But how does it come to mean “a measured chunk of time devoted to a task”? That comes from the Italian student Francesco Cirillo, who in his first year of university found himself unable to focus on his homework. He grew more and more frustrated with his procrastination and distractions, until one day he seized his kitchen timer -- one of those kitschy ones, shaped like a tomato -- and set it for five minutes, muttering, “can I even study for five minutes?” It turned out that he could study for five minutes, with a timer running: and it turned into his main method of focusing and organizing his time. And so the chunks of time became pomodoros, and he called his strategy the Pomodoro Method. I have his book on hold at the library, and when I actually read it, I may have more to say. At present that’s all I know.

Pomodoro 2,3: Python. 7:15 - 8:05. Class names are written in CamelCase; instances and modules should be lowercase_with_underscores. Every class and module should have a docstring. NB you can use forward slashes in file names and they will work even on Windows! Yay!

with open(filename) as file_object:

    For line in file_object:


Python will close the file when the “with” block finishes. Nice.

with open(file_name, ‘w’) as file_object

    File_object.write(“some text to the file”)

Fine and dandy, but if there was something IN file_name when you started, Python erases it before handing you the file_object. Yikes. There are other modes: ‘a’ is append, ‘r+’ is read-write. If you don’t specify you get ‘r’, read-only.

JSON stands for JavaScript Object Notation, but it’s been generalized to a common format.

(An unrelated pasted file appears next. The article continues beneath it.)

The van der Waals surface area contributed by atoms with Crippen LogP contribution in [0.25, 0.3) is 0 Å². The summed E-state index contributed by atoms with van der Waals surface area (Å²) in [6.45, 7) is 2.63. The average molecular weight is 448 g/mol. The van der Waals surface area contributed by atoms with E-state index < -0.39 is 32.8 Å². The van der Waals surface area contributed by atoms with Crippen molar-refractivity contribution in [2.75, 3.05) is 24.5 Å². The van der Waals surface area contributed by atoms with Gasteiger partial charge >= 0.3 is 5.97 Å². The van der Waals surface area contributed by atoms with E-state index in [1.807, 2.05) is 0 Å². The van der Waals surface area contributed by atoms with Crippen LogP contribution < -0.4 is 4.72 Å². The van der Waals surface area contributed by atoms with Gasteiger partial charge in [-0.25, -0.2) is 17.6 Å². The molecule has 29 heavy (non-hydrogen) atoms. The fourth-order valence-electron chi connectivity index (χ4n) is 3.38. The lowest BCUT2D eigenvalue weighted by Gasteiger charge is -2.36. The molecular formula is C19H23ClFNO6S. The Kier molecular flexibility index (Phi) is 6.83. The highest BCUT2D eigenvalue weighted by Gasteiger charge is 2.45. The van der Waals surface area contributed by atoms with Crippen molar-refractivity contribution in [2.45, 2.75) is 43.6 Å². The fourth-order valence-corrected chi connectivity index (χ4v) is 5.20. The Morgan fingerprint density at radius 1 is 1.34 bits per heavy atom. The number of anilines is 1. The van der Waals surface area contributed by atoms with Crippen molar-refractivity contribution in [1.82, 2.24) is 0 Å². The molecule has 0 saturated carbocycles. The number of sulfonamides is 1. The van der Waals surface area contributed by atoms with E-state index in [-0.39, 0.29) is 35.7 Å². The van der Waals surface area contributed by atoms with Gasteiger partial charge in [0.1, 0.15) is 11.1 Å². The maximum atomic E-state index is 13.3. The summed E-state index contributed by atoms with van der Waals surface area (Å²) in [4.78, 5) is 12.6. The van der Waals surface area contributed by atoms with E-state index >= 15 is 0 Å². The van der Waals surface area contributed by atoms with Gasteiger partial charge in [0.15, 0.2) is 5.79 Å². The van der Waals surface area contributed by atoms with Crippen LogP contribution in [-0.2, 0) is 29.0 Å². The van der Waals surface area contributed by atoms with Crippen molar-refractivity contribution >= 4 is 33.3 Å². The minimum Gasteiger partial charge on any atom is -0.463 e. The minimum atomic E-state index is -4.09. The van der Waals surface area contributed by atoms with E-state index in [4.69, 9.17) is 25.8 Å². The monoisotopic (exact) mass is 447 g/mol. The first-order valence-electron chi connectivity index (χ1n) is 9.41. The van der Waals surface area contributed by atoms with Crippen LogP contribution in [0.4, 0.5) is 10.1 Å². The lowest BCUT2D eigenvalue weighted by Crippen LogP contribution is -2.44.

Pomodoro 4,5: Palmer: finished Will to Battle

Pomodoro 6: Nickleby, 16 pp.

Sunday, October 24, 2021

And Some Days Are Just Busy

 Handicap 7, so I really can’t expect much to happen today. A plausible sighting of Kiki up on NE Davis & 87th yesterday, so there will also be some cat hunting.

Pomodoro 1: Palmer, 12 pp.

Gives me 8

Saturday, October 23, 2021

Letting "What am I really doing?" Percolate

 Handicap 2, so I come out at 9

Pomodoro 1: planning 6:41 - 7:01  Posted yesterday’s stuff. Yesterday was also a huge improvement over the past few months, so I will continue with this. Having a structure to my time and a certain amount of accountability reassures me immensely. My list of handicaps grows: I have nine now (Though I’m not going to put all of them up on the blog. Not all handicaps are for display!) I think it’s all right to let the “what am I really doing?” question percolate a while, without forcing it. It’s not settled. But the ship was not going to respond to the helm, with no way on it. Move first, steer later. I have not forgotten. And I like having these planning pomodoros to bring me back and remind me of that. The programming project is only one of the three that occurred to me, and was by no means the frontrunner at first. There’s the how-to-live project, and there’s the grand appreciation of writers project. Something like them, or growing out of them, will happen.